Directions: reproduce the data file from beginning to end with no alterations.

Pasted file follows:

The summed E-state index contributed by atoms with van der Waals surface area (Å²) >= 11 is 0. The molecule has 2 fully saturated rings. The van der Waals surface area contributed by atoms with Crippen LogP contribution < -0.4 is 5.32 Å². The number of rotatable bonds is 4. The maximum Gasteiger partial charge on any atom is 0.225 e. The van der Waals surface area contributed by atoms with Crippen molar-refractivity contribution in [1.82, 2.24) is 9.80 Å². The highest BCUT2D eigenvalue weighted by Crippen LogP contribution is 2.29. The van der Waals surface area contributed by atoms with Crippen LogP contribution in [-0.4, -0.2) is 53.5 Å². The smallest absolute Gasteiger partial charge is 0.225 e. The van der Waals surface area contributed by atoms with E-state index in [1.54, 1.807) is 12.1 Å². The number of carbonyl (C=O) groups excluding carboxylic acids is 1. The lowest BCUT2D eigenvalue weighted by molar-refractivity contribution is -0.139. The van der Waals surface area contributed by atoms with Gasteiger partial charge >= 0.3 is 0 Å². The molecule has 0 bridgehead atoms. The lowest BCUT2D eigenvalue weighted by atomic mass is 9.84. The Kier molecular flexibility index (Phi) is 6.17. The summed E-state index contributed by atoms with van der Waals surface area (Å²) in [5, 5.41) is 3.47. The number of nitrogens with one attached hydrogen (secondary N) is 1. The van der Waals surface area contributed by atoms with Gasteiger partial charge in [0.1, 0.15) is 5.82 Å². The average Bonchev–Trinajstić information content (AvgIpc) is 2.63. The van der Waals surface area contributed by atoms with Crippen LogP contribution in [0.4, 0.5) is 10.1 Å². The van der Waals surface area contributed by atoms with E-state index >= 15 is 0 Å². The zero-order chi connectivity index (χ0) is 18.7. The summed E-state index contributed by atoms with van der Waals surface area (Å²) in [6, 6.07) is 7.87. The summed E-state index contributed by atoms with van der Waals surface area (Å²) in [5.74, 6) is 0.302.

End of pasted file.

The summed E-state index contributed by atoms with van der Waals surface area (Å²) >= 11 is 0. The molecule has 2 fully saturated rings. The van der Waals surface area contributed by atoms with Crippen LogP contribution < -0.4 is 5.32 Å². The number of rotatable bonds is 4. The maximum Gasteiger partial charge on any atom is 0.225 e. The van der Waals surface area contributed by atoms with Crippen molar-refractivity contribution in [1.82, 2.24) is 9.80 Å². The highest BCUT2D eigenvalue weighted by Crippen LogP contribution is 2.29. The van der Waals surface area contributed by atoms with Crippen LogP contribution in [-0.4, -0.2) is 53.5 Å². The smallest absolute Gasteiger partial charge is 0.225 e. The van der Waals surface area contributed by atoms with E-state index in [1.54, 1.807) is 12.1 Å². The number of carbonyl (C=O) groups excluding carboxylic acids is 1. The lowest BCUT2D eigenvalue weighted by molar-refractivity contribution is -0.139. The van der Waals surface area contributed by atoms with Gasteiger partial charge >= 0.3 is 0 Å². The molecule has 0 bridgehead atoms. The lowest BCUT2D eigenvalue weighted by atomic mass is 9.84. The Kier molecular flexibility index (Phi) is 6.17. The summed E-state index contributed by atoms with van der Waals surface area (Å²) in [5, 5.41) is 3.47. The number of nitrogens with one attached hydrogen (secondary N) is 1. The van der Waals surface area contributed by atoms with Gasteiger partial charge in [0.1, 0.15) is 5.82 Å². The average Bonchev–Trinajstić information content (AvgIpc) is 2.63. The van der Waals surface area contributed by atoms with Crippen LogP contribution in [0.4, 0.5) is 10.1 Å². The van der Waals surface area contributed by atoms with E-state index >= 15 is 0 Å². The zero-order chi connectivity index (χ0) is 18.7. The summed E-state index contributed by atoms with van der Waals surface area (Å²) in [6, 6.07) is 7.87. The summed E-state index contributed by atoms with van der Waals surface area (Å²) in [5.74, 6) is 0.302.